Managing Risk: Best Practices for Pilots
Wilson, Dale; Binnema, Gerald. Newcastle, Washington, U.S.: Aviation Supplies & Academics, 2014. 231 pp. Figures, resources, index.
This book — written, the authors say, to help pilot-readers “learn from the mistakes of others [because] you will not live long enough to make them all yourself” — is a compendium of the risks faced by anyone who flies, from new private pilots to seasoned veterans.
The authors — a professor of aviation at Central Washington University in the United States and an aviation safety consultant in British Columbia, Canada — say the book’s title “captures its essence. It documents and describes most of the significant risks associated with flight.”
Discussions of those risks include descriptions of related accidents involving aircraft as diverse as a Cessna 172, an Embraer EMB-120 Brasilia and a Boeing 747, and specific risk-mitigation recommendations.
The 10 chapters cover runway incursions; midair collisions; icing, wind shear, inadvertent flight into instrument meteorological conditions and other weather-related issues; hypoxia; the limitations of night vision; visual illusions and spatial disorientation; and controlled flight into terrain.
Each chapter examines the nature of the hazard, as well as the conditions under which it is most likely to occur, “the human aspects that make pilots particularly vulnerable” to a particular hazard and the strategies that a pilot could use to mitigate the risk. In addition, each chapter includes a list of resources providing additional information on the subject.
Over the years, most of these risks have been “managed down to remarkably low levels,” the authors say. “Rather than deny the existence of these risks … the key is to acquire a thorough knowledge of them and the strategies necessary to identify, eliminate and/or reduce them to acceptable levels. Because ‘pilot error’ is responsible for the majority of aircraft accidents, and because you can’t treat an illness without first knowing its cause, this book is as much about identifying the internal human limitations of pilot performance as it is about identifying the nature of the external threats to safe flight.”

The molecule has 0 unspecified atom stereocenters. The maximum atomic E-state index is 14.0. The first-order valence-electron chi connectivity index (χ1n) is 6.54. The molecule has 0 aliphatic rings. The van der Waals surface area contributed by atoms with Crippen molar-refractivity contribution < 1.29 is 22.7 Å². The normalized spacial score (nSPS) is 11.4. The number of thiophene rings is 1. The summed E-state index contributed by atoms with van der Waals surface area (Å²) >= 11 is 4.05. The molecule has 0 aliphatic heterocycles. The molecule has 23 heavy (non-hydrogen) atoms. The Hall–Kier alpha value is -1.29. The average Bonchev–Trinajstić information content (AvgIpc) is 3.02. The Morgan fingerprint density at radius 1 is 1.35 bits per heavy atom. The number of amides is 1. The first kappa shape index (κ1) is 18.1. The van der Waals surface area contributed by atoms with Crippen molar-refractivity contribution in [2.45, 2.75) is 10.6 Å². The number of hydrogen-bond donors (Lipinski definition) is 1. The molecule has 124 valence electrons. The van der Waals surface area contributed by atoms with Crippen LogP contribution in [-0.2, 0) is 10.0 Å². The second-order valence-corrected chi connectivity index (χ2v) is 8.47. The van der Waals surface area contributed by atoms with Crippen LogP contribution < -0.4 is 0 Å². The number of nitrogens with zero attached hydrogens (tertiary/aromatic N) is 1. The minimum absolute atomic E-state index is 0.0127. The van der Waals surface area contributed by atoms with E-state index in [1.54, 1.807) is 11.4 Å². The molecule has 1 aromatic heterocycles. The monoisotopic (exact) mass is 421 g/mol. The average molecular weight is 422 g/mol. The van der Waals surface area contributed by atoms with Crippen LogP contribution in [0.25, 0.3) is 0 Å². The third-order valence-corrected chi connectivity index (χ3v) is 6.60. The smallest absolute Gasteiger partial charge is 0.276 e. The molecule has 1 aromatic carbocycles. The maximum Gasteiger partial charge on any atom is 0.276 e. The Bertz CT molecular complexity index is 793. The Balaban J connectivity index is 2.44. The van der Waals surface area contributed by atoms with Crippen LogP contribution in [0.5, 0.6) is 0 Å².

Biomathematical Fatigue Models Guidance Document
Civil Aviation Safety Authority (CASA) of Australia. March 2014. 73 pp. Figures, glossary, references, tables.
This document, an update of CASA guidance published in 2010, discusses the application of biomathematical fatigue models as components of fatigue risk management systems (FRMS).
“The science and application of fatigue modelling continues to evolve, and … this report includes a survey of the capabilities of currently available biomathematical fatigue models and discusses important considerations regarding the incorporation of such models into an FRMS,” the report says.
Biomathematical models can be used to predict crewmember fatigue levels, taking into account “a scientific understanding of the factors that contribute to fatigue,” the report says. Nevertheless, biomathematical models have limitations, and these limitations must be understood to ensure that they are used appropriately.
The review begins with background information on how the guidance material was developed, including references to the regulatory context for biomathematical models, and explains the science involved in biomathematical modelling and the limitations of the models.
“Biomathematical models of fatigue essentially make the tacit assumption that changes in levels of fatigue will be paralleled by similar changes in risk, but the available evidence suggests that this may not always be the case,” the report says. “It is obviously true that if an individual’s level of fatigue is such that they fall asleep, the risk of failing to respond appropriately when required will be high. … However, most accidents seem to occur while the worker is awake and are linked with slow or inappropriate responses rather than a total failure to respond.”
A primary limitation of biomathematical fatigue models, the report says, is that they typically are based on averages and on measures obtained from a limited number of people, and “individuals clearly differ from one another on an enormously wide range of factors, many of which may impact on their fatigue and safety performance levels.”